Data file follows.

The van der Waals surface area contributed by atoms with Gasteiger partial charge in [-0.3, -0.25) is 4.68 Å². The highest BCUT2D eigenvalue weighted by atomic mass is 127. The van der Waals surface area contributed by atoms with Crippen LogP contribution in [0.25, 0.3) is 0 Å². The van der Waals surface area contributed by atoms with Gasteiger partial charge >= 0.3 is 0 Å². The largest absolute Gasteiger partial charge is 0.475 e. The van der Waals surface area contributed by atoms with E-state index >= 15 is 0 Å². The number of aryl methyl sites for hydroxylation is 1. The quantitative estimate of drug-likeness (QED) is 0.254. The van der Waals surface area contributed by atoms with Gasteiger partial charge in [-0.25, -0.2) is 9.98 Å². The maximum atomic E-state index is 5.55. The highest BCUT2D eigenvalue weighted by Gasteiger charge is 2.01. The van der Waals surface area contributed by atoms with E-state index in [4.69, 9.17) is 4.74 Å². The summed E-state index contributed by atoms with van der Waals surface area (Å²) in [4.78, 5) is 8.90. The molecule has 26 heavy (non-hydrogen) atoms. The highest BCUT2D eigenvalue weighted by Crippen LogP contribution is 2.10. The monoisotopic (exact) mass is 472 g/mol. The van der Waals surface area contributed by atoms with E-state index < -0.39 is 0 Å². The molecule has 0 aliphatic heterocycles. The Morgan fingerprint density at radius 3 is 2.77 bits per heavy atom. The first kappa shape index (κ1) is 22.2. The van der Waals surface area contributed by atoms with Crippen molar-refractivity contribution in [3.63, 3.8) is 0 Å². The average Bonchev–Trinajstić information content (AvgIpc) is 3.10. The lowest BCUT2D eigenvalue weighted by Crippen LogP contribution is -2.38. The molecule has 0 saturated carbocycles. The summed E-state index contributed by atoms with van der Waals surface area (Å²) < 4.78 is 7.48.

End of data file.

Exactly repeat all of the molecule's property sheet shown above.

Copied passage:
The van der Waals surface area contributed by atoms with Gasteiger partial charge in [-0.3, -0.25) is 4.68 Å². The highest BCUT2D eigenvalue weighted by atomic mass is 127. The van der Waals surface area contributed by atoms with Crippen LogP contribution in [0.25, 0.3) is 0 Å². The van der Waals surface area contributed by atoms with Gasteiger partial charge >= 0.3 is 0 Å². The largest absolute Gasteiger partial charge is 0.475 e. The van der Waals surface area contributed by atoms with E-state index >= 15 is 0 Å². The number of aryl methyl sites for hydroxylation is 1. The quantitative estimate of drug-likeness (QED) is 0.254. The van der Waals surface area contributed by atoms with Gasteiger partial charge in [-0.25, -0.2) is 9.98 Å². The maximum atomic E-state index is 5.55. The highest BCUT2D eigenvalue weighted by Gasteiger charge is 2.01. The van der Waals surface area contributed by atoms with E-state index in [4.69, 9.17) is 4.74 Å². The summed E-state index contributed by atoms with van der Waals surface area (Å²) in [4.78, 5) is 8.90. The molecule has 26 heavy (non-hydrogen) atoms. The highest BCUT2D eigenvalue weighted by Crippen LogP contribution is 2.10. The monoisotopic (exact) mass is 472 g/mol. The van der Waals surface area contributed by atoms with E-state index < -0.39 is 0 Å². The molecule has 0 aliphatic heterocycles. The Morgan fingerprint density at radius 3 is 2.77 bits per heavy atom. The first kappa shape index (κ1) is 22.2. The van der Waals surface area contributed by atoms with Crippen molar-refractivity contribution in [3.63, 3.8) is 0 Å². The average Bonchev–Trinajstić information content (AvgIpc) is 3.10. The lowest BCUT2D eigenvalue weighted by Crippen LogP contribution is -2.38. The molecule has 0 saturated carbocycles. The summed E-state index contributed by atoms with van der Waals surface area (Å²) < 4.78 is 7.48.